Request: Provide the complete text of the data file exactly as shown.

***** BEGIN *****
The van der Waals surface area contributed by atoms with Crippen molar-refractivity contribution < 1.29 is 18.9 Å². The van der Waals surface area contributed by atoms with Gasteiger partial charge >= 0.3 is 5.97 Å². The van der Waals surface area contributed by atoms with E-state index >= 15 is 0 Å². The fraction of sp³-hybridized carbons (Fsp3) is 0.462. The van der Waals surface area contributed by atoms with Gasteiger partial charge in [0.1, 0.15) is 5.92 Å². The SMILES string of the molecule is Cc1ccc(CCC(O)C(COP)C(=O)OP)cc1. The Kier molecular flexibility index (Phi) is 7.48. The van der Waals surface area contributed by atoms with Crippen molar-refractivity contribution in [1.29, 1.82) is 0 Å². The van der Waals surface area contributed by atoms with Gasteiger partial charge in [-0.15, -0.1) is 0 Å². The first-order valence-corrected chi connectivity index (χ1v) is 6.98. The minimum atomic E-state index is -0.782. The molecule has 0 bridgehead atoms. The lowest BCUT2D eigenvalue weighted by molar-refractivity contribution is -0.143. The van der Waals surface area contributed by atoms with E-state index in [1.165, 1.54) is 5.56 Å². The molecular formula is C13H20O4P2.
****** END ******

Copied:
The van der Waals surface area contributed by atoms with Crippen molar-refractivity contribution < 1.29 is 18.9 Å². The van der Waals surface area contributed by atoms with Gasteiger partial charge >= 0.3 is 5.97 Å². The van der Waals surface area contributed by atoms with E-state index >= 15 is 0 Å². The fraction of sp³-hybridized carbons (Fsp3) is 0.462. The van der Waals surface area contributed by atoms with Gasteiger partial charge in [0.1, 0.15) is 5.92 Å². The SMILES string of the molecule is Cc1ccc(CCC(O)C(COP)C(=O)OP)cc1. The Kier molecular flexibility index (Phi) is 7.48. The van der Waals surface area contributed by atoms with Crippen molar-refractivity contribution in [1.29, 1.82) is 0 Å². The van der Waals surface area contributed by atoms with Gasteiger partial charge in [-0.15, -0.1) is 0 Å². The first-order valence-corrected chi connectivity index (χ1v) is 6.98. The minimum atomic E-state index is -0.782. The molecule has 0 bridgehead atoms. The lowest BCUT2D eigenvalue weighted by molar-refractivity contribution is -0.143. The van der Waals surface area contributed by atoms with E-state index in [1.165, 1.54) is 5.56 Å². The molecular formula is C13H20O4P2.